Is a trigger upgrade on your self-defense handgun worth it? Not when politically motivated prosecutors are likely to twist it into the mythical “hair trigger”.
Avoid trigger pulls lighter than factory specifications for duty guns. Jargon alert here: when I say “duty guns,” I mean firearms intended for police/military service or self-defense as opposed to target handguns. “Factory spec” means the specifications of the manufacturer of the firearm itself, not the company that made the drop-in aftermarket trigger kit.
There are two definitions of “hair trigger,” either or both of which can come up in court. One is “lighter than factory spec,” and the other is “different from common custom and practice among those who use such machines daily.” The same, really, as if there had been an industrial accident or a car crash involving machines that were alleged to have been negligently adjusted, injury or death resulting.
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This can come from an unintended discharge, but what a lot of people miss in the gun world is, it can also come from a false allegation of a negligent discharge.
Why would a prosecutor allege that you fired unintentionally when you in fact deliberately used your gun to save your life? If it’s a politically motivated prosecution, it’s because an established case of self-defense is what’s known in court as a “perfect defense,” but there’s no such thing as a “justifiable accident” or “accidental self-defense.” You won’t be getting any gun experts on your jury, you’ll be getting a dozen or so people selected by the accusing side for their lack of knowledge of firearms and self-defense law and tactics. Opposing lawyers know it’s a lot easier to convince a jury of good people that you did something careless and stupid that resulted in a death or an injury, than to convince them that a nice person like them suddenly turned into a murdering monster. A so-called “hair trigger” feeds right into their false allegation of an indefensible, unintended shooting.
Why would a plaintiff’s lawyer use the same false argument in a lawsuit? Different reason. In a civil suit, they’re looking for deep pockets. They know that if they win a seven-figure judgment against most people, the money just isn’t there to collect. But they know that most of us have at least a million dollars in homeowner liability insurance and automobile liability insurance. If you shot a home invader or a burglar who came at you when you caught him in the act, the homeowner’s insurance company has the money! If you shot the carjacker or road-rage attacker in self-defense on the highway, the auto-liability insurance company has the money! But if they allege that you did it deliberately, they’ve sewn the deep pockets shut, because most if not all such policies expressly exempt the insurance companies for having to pay for what is called a willful tort, that is, your intentional act that harmed another. (See Terry Graham v. Texas Farm Bureau for an example.) Self-defense by definition is an intentional act: a false allegation of “hair trigger” gives them the element of negligence, which is what liability insurance exists for. Thus, the motive, and once again, the “hair trigger” feeds into that allegation.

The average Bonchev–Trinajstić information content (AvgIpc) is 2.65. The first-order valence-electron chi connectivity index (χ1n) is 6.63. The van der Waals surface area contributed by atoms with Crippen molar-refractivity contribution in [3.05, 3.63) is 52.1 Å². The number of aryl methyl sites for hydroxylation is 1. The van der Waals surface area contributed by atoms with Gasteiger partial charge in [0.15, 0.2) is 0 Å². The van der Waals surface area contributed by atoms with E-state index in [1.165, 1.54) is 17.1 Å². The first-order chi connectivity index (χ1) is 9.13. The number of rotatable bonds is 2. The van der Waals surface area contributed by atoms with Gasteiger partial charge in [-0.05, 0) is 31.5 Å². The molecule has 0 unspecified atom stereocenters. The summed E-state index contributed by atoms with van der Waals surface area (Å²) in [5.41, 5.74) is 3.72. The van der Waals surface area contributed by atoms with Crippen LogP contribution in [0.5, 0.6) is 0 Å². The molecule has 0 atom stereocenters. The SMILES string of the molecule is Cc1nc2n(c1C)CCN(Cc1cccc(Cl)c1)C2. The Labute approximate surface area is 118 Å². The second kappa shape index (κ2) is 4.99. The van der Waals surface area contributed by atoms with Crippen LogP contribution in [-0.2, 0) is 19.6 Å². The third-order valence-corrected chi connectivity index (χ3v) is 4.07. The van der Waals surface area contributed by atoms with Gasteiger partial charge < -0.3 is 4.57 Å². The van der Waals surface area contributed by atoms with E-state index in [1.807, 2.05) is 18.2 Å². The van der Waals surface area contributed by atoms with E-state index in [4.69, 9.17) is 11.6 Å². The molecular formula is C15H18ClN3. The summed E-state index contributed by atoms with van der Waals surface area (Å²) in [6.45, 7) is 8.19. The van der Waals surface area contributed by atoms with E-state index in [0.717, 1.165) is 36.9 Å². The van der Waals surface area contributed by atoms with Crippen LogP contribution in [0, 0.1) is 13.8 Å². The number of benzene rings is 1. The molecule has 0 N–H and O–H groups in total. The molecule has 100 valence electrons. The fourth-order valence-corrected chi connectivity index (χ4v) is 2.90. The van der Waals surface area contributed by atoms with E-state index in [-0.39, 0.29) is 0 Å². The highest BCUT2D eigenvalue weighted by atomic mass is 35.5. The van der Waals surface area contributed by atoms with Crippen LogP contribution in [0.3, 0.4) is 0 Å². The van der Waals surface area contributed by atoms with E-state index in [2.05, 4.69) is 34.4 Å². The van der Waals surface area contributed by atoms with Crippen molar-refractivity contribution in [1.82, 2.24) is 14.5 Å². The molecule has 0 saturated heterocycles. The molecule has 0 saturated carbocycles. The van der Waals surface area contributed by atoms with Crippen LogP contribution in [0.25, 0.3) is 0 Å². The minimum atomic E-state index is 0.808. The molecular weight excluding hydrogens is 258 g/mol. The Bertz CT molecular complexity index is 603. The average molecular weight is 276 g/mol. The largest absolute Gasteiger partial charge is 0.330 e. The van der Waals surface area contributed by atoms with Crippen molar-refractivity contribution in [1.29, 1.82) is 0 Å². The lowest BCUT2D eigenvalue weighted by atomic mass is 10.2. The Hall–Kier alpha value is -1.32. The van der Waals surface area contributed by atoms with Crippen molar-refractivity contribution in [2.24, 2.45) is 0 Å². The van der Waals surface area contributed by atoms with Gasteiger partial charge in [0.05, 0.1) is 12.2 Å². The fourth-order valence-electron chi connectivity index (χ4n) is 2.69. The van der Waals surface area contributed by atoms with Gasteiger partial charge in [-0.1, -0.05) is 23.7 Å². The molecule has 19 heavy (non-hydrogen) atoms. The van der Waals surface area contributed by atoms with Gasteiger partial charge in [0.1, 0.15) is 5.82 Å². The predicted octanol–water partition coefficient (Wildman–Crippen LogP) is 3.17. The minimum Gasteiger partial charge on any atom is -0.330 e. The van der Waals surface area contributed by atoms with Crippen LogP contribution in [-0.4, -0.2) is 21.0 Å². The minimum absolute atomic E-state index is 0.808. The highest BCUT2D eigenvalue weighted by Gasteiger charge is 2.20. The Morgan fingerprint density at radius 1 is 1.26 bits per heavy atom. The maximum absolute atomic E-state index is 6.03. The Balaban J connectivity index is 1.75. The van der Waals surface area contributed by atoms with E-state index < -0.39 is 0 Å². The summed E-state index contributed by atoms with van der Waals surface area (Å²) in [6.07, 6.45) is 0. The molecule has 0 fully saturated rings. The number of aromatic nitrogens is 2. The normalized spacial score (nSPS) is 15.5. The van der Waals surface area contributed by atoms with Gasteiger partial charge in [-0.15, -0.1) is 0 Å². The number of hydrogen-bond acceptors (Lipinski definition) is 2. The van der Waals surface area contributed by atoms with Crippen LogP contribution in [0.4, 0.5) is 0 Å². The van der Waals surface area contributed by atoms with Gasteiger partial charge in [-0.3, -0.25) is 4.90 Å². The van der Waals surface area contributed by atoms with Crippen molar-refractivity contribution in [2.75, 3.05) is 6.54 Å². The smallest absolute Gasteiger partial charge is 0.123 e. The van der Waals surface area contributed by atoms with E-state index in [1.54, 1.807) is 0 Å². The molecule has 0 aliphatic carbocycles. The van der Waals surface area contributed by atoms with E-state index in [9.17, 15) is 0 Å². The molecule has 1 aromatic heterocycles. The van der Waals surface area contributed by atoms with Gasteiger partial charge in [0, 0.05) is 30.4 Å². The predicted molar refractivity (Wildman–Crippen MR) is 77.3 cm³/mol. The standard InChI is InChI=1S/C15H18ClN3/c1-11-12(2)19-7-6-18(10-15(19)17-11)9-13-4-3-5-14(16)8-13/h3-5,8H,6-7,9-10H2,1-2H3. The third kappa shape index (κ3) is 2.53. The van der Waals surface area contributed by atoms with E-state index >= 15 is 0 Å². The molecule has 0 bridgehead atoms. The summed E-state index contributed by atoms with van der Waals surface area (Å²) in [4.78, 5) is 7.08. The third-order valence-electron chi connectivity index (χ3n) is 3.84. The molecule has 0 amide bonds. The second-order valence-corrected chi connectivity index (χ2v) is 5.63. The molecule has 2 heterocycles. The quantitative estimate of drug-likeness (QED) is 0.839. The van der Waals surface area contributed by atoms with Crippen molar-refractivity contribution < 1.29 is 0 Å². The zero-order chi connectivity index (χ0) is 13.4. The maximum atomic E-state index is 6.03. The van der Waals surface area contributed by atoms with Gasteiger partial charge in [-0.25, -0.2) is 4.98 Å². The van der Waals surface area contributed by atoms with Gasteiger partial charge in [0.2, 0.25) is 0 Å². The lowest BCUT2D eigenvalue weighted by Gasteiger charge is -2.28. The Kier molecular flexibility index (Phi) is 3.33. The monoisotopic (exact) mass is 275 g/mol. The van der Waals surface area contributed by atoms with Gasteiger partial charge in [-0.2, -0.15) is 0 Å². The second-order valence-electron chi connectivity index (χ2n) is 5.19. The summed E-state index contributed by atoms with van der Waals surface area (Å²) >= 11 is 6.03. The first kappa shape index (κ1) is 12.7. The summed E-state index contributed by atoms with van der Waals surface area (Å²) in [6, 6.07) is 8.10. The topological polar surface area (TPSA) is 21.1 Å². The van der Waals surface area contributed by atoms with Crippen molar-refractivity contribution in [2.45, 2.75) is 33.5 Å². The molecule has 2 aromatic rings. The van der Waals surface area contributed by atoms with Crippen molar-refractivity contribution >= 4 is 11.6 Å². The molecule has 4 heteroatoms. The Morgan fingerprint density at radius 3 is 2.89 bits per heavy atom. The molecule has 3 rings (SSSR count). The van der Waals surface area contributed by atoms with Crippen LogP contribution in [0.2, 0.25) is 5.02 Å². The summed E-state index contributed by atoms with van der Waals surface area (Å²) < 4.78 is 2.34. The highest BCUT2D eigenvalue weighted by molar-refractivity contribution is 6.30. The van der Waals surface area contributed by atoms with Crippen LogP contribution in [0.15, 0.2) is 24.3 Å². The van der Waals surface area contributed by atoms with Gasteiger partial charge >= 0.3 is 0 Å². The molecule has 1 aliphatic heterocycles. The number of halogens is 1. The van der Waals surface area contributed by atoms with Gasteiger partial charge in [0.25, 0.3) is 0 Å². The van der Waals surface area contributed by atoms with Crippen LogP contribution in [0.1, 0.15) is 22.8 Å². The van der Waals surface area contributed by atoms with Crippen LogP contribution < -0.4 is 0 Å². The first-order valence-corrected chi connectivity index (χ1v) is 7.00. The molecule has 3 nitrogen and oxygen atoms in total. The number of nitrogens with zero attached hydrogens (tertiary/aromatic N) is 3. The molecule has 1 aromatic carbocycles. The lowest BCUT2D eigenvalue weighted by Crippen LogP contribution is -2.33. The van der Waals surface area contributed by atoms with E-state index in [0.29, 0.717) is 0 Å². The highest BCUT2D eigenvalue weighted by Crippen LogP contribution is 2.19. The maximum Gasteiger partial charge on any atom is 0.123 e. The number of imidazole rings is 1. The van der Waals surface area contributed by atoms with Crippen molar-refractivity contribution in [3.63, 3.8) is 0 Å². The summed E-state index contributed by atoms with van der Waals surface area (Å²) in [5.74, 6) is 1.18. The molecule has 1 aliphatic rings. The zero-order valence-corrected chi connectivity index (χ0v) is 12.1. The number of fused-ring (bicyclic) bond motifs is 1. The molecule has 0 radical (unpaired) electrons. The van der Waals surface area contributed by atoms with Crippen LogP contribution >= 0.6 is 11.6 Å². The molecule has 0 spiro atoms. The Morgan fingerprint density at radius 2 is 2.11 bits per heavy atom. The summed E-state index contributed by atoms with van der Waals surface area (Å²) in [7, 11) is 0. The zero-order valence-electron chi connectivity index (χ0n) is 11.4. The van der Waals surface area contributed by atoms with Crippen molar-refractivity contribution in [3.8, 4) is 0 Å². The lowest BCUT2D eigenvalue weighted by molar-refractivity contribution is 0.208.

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When in doubt about “factory spec,” call the manufacturer of the gun and ask their customer service department. As to “common custom and practice,” with striker-fired guns the standard seems to be the one long established by Glock: 5.5 pounds minimum pull weight. For single-action autos or traditional double actions in single action mode, figure roughly 4 pounds as red-line minimum. With revolvers, I would strongly recommend double action only. If you have a conventional DA revolver capable of being thumb-cocked to single action, I would recommend having it modified by a gunsmith or armorer to double action only. This means removing the single-action cocking notch internally, not just grinding down the hammer spur.
The reason is, back when the double-action revolver was standard in law enforcement, it became almost a cottage industry among unscrupulous lawyers to falsely claim the gun had been “negligently cocked, creating a hair trigger effect.” There were, of course, cases where that actually did happen (see New York v. Frank Magliato), but there were also cases where it was falsely alleged (see Florida v. Luis Alvarez). This is why back in the service-revolver days, so many police departments (such as LAPD, NYPD, Miami, Montreal) modified their service revolvers to double action only. We would be foolish to ignore the decades of institutional history, and tragedy on both sides of the gun, that led to those policy decisions.
Note that I’m not saying never modify your gun or even its trigger in any way. Want to have a professional smooth up your trigger pull? Be my guest. I do. I’ve been an expert witness for the courts in weapons and homicide cases since 1979. I’ve done a number of “hair trigger cases.” Never once was the allegation that the trigger pull was too smooth. Every single time, the allegation was that the trigger pull was too light.
Editor's Note: This excerpt is from Massad Ayoob's Gun Digest Book of Combat Handgunnery, 7th Edition, now at GunDigestStore.com.